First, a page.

The Works of William Shakspeare, Том 1
C.S. Francis, 1852
Какво казват хората - Напишете рецензия
Не намерихме рецензии на обичайните места.
Често срещани думи и фрази
answer bear Beat better Biron Boyet bring brother Claud Claudio comes Cost daughter dear death desire doth Duke Enter Exeunt Exit eyes face fair faith father fear follow fool Ford fortune gentle give grace hand hast hath head hear heard heart heaven Hero hold honour hope Host hour husband I'll Isab John keep kind King lady Laun leave Leon live look lord Lucio Madam marry master mean meet mind mistress Moth never night Page Pedro play poor pray present Quick reason SCENE soul speak Speed spirit stand stay sure sweet tell thank thee thing thou thou art thought tongue Touch true turn wife woman young youth
Страница 492 - With spectacles on nose and pouch on side, His youthful hose, well saved, a world too wide For his shrunk shank ; and his big manly voice, Turning again toward childish treble, pipes And whistles in his sound. Last scene of all, That ends this strange eventful history, Is second childishness and mere oblivion, Sans teeth, sans eyes, sans taste, sans everything.
Страница 204 - That, to the observer, doth thy history Fully unfold: Thyself and thy belongings Are not thine own so proper, as to waste Thyself upon thy virtues, them on thee. Heaven doth with us, as we with torches do; Not light them for themselves: for if our virtues Did not go forth of us, 'twere all alike As if we had them not. Spirits are not finely touch'd, But to fine issues: nor nature never lends The smallest scruple of her excellence, But, like a thrifty goddess, she determines Herself the glory of a...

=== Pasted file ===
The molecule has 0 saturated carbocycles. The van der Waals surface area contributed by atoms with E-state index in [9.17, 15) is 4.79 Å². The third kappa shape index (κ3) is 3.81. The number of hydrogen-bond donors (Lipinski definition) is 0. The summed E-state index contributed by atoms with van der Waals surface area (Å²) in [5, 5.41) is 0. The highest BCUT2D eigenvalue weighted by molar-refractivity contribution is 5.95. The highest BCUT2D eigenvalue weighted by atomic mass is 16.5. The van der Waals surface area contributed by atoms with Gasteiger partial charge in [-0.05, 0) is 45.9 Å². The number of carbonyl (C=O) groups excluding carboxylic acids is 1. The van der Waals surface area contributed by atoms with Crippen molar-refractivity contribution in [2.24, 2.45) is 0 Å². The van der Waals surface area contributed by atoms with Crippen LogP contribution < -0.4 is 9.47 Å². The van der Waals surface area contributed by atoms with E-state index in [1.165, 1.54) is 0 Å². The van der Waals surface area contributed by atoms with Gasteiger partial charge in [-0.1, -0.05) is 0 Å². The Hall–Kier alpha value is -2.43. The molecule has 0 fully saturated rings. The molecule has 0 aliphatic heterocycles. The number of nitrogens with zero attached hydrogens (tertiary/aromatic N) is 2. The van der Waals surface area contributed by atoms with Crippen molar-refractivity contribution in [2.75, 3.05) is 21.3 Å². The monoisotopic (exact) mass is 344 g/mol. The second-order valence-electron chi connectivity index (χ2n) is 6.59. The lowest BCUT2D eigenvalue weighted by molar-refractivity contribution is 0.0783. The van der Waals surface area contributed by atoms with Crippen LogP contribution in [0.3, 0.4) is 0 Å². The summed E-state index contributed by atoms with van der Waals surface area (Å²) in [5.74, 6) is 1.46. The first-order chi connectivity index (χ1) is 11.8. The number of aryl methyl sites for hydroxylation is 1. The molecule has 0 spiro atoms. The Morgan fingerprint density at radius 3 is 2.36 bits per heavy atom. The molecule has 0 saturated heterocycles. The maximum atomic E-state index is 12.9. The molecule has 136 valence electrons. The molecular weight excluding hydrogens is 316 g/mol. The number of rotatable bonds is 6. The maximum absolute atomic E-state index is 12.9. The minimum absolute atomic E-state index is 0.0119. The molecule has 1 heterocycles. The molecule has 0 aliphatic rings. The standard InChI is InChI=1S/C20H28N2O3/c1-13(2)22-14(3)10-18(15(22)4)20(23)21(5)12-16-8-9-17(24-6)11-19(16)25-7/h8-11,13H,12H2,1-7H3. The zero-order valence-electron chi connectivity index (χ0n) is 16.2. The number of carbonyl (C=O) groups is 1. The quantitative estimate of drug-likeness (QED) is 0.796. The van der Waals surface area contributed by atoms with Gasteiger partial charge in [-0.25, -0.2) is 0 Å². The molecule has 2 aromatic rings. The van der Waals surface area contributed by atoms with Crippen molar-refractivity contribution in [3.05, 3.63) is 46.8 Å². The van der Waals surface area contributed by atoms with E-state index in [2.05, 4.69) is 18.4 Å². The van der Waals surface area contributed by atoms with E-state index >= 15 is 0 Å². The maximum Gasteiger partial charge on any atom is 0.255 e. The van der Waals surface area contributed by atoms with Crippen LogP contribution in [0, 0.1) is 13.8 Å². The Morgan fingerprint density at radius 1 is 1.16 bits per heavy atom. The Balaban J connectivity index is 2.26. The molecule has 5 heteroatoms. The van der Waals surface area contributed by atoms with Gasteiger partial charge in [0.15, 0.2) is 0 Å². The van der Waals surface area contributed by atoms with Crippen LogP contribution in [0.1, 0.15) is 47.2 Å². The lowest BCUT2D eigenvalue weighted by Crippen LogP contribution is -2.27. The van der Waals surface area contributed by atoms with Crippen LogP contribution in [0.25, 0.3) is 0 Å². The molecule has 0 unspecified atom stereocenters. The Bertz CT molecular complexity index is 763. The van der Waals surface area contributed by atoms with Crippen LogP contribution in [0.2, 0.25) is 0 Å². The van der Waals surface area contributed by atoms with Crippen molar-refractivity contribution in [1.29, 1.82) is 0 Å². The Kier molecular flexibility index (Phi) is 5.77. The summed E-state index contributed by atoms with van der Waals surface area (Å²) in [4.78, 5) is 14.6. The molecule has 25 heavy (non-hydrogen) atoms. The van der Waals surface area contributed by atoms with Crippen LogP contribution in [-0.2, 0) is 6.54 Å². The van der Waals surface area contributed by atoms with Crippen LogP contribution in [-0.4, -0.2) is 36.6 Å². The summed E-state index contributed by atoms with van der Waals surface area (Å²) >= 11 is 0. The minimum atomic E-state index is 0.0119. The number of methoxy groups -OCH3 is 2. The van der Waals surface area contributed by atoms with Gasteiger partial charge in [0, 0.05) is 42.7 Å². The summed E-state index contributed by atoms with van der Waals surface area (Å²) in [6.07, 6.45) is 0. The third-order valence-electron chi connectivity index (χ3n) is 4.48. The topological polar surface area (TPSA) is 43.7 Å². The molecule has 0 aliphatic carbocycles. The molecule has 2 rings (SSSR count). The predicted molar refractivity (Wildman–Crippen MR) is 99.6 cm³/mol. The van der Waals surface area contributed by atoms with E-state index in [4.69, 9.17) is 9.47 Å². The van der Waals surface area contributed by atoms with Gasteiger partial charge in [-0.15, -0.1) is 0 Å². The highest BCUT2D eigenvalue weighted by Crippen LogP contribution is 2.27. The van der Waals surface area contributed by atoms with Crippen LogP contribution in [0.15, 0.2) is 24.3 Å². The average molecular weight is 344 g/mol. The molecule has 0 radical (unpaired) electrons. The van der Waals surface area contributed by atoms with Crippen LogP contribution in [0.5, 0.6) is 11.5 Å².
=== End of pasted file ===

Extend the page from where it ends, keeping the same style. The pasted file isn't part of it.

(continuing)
Страница 118 - would it had been done ! Thou didst prevent me ; I had peopled else This isle with Calibans. Pro. Abhorred slave ; Which any print of goodness will not take, Being capable of all ill ! I pitied thee, Took pains to make thee speak, taught thee each hour One thing or other; when thou didst not, savage, Know thine own meaning, but wouldst gabble like A thing most brutish, I endow'd thy purposes With words that made them known...
Страница 492 - Made to his mistress' eyebrow. Then a soldier, Full of strange oaths and bearded like the pard, Jealous in honour, sudden and quick in quarrel, Seeking the bubble reputation Even in the cannon's mouth. And then the justice, In fair round belly with good capon lined, With eyes severe and beard of formal cut, Full of wise saws and modern instances, And so he plays his part.
Страница 148 - Have waked their sleepers ; oped, and let them forth By my so potent art. But this rough magic I here abjure : and, when I have required Some heavenly music, (which, even now I do,) To work mine end upon their senses that This airy charm is for, I'll break my staff, Bury it certain fathoms in the earth, And, deeper than did ever plummet sound, I'll drown my book.
Страница 138 - Be not afeard ; the isle is full of noises, Sounds and sweet airs, that give delight and hurt not. Sometimes a thousand twangling instruments Will hum about mine ears, and sometimes voices That, if I then had waked after long sleep, Will make me sleep again : and then, in dreaming, The clouds methought would open and show riches Ready to drop upon me, that, when I waked, I cried to dream again.
Страница 459 - Tarry, Jew: The law hath yet another hold on you. It is enacted in the laws of Venice, If it be proved against an alien, That by direct or indirect attempts He seek the life of any citizen, The party 'gainst the which he doth contrive...